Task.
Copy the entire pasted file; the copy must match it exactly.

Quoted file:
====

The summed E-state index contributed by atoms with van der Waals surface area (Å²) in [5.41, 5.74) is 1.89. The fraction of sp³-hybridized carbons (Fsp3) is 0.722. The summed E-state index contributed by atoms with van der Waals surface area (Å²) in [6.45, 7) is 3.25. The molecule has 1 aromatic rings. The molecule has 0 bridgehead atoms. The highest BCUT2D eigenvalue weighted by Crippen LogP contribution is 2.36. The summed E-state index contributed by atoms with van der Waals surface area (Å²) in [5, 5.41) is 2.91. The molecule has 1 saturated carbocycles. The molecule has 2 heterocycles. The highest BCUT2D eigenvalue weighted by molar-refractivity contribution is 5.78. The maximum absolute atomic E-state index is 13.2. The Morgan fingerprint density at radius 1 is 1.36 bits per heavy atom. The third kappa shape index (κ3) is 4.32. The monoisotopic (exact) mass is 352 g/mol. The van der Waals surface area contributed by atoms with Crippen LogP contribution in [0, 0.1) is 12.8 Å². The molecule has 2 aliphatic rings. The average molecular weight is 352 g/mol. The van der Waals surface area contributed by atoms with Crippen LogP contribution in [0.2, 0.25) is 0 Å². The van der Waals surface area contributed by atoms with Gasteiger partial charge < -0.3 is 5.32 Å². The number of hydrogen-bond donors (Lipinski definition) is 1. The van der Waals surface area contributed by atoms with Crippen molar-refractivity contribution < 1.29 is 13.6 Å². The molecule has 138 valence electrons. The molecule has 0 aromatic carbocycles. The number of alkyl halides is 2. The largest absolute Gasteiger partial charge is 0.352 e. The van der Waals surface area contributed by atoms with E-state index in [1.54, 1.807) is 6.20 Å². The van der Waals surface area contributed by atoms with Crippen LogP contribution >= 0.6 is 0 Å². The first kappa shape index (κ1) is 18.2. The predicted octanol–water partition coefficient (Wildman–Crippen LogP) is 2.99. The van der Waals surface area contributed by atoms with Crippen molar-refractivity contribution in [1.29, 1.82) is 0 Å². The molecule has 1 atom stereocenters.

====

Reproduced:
The summed E-state index contributed by atoms with van der Waals surface area (Å²) in [5.41, 5.74) is 1.89. The fraction of sp³-hybridized carbons (Fsp3) is 0.722. The summed E-state index contributed by atoms with van der Waals surface area (Å²) in [6.45, 7) is 3.25. The molecule has 1 aromatic rings. The molecule has 0 bridgehead atoms. The highest BCUT2D eigenvalue weighted by Crippen LogP contribution is 2.36. The summed E-state index contributed by atoms with van der Waals surface area (Å²) in [5, 5.41) is 2.91. The molecule has 1 saturated carbocycles. The molecule has 2 heterocycles. The highest BCUT2D eigenvalue weighted by molar-refractivity contribution is 5.78. The maximum absolute atomic E-state index is 13.2. The Morgan fingerprint density at radius 1 is 1.36 bits per heavy atom. The third kappa shape index (κ3) is 4.32. The monoisotopic (exact) mass is 352 g/mol. The van der Waals surface area contributed by atoms with Crippen LogP contribution in [0, 0.1) is 12.8 Å². The molecule has 2 aliphatic rings. The average molecular weight is 352 g/mol. The van der Waals surface area contributed by atoms with Crippen LogP contribution in [0.2, 0.25) is 0 Å². The van der Waals surface area contributed by atoms with Gasteiger partial charge < -0.3 is 5.32 Å². The number of hydrogen-bond donors (Lipinski definition) is 1. The van der Waals surface area contributed by atoms with Crippen molar-refractivity contribution < 1.29 is 13.6 Å². The molecule has 138 valence electrons. The molecule has 0 aromatic carbocycles. The number of alkyl halides is 2. The largest absolute Gasteiger partial charge is 0.352 e. The van der Waals surface area contributed by atoms with E-state index in [1.54, 1.807) is 6.20 Å². The van der Waals surface area contributed by atoms with Crippen LogP contribution >= 0.6 is 0 Å². The first kappa shape index (κ1) is 18.2. The predicted octanol–water partition coefficient (Wildman–Crippen LogP) is 2.99. The van der Waals surface area contributed by atoms with Crippen molar-refractivity contribution in [1.29, 1.82) is 0 Å². The molecule has 1 atom stereocenters.